© 2023 Milwaukee Public Media is a service of UW-Milwaukee's College of Letters & Science
Play Live Radio
Next Up:
0:00 0:00
Available On Air Stations

New Projects & Businesses Connect Milwaukee's Downtown Neighborhoods

Milwaukee's Third Ward
Joy Powers
Milwaukee's Third Ward neighborhood, as seen from beneath the I-794 underpass.

The destruction of neighborhoods in favor of highways has left a lasting scar on American cities. In Milwaukee, thriving neighborhoods and businesses were destroyed as highways were constructed to shuttle people from jobs in the city to newly developed suburbs.

These highways continue to divide Milwaukee, like Interstate 794 downtown. "That has created a lasting legacy of a barrier, both physical and psychological, between the main portion of downtown and the Third Ward," says Tom Daykin, a reporter covering commercial real estate for the Milwaukee Journal Sentinel.

For decades, the city has been working to mend these spaces by reestablishing connections between neighborhoods. Some areas have been easier to redevelop, like the land where the Park East Freeway once stood. The demolition of that highway led to the creation of the Deer District.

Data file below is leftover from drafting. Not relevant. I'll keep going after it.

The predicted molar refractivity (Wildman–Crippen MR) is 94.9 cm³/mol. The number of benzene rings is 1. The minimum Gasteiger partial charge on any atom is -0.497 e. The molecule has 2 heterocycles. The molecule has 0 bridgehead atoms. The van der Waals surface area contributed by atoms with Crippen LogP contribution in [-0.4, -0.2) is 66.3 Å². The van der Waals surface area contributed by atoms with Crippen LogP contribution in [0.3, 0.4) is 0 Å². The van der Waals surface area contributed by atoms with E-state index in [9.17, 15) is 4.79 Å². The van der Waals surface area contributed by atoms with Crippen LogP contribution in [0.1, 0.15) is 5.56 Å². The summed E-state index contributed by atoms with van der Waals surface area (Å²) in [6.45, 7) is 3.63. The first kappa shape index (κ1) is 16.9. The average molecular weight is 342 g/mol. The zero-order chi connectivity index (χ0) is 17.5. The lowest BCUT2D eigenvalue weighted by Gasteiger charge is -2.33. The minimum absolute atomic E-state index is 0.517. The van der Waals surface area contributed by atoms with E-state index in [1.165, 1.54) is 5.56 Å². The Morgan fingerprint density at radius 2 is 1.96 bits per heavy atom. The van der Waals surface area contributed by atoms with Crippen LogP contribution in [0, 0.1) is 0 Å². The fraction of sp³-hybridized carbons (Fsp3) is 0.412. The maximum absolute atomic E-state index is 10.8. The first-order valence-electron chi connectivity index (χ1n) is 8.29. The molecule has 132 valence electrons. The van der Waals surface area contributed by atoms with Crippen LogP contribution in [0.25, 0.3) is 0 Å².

But in areas where these highways still stand, these connections have been more difficult to mend. Downtown Milwaukee is still physically separated from the Third Ward by I-794. Still, a variety of projects under the highway and businesses that buttress the overpass have made this divide more permeable.

"First of all, we do have the Riverwalk. The Riverwalk does go underneath I-794, so that's one way of connecting downtown to the Third Ward despite the freeway's presence," Daykin says.

Businesses like the Milwaukee Public Market and, most recently, Tupelo Honey help bridge the divide between the neighborhoods.

There have also been other projects under the highway itself that have helped bring life to the area. "That includes pickle ball courts for you pickle ball fans out there, as well as space that can be used for events," Daykin explains.

Joy Powers is a WUWM host and producer for Lake Effect.
Tom Daykin has been covering commercial development at the Journal Sentinel since 1995.
Related Content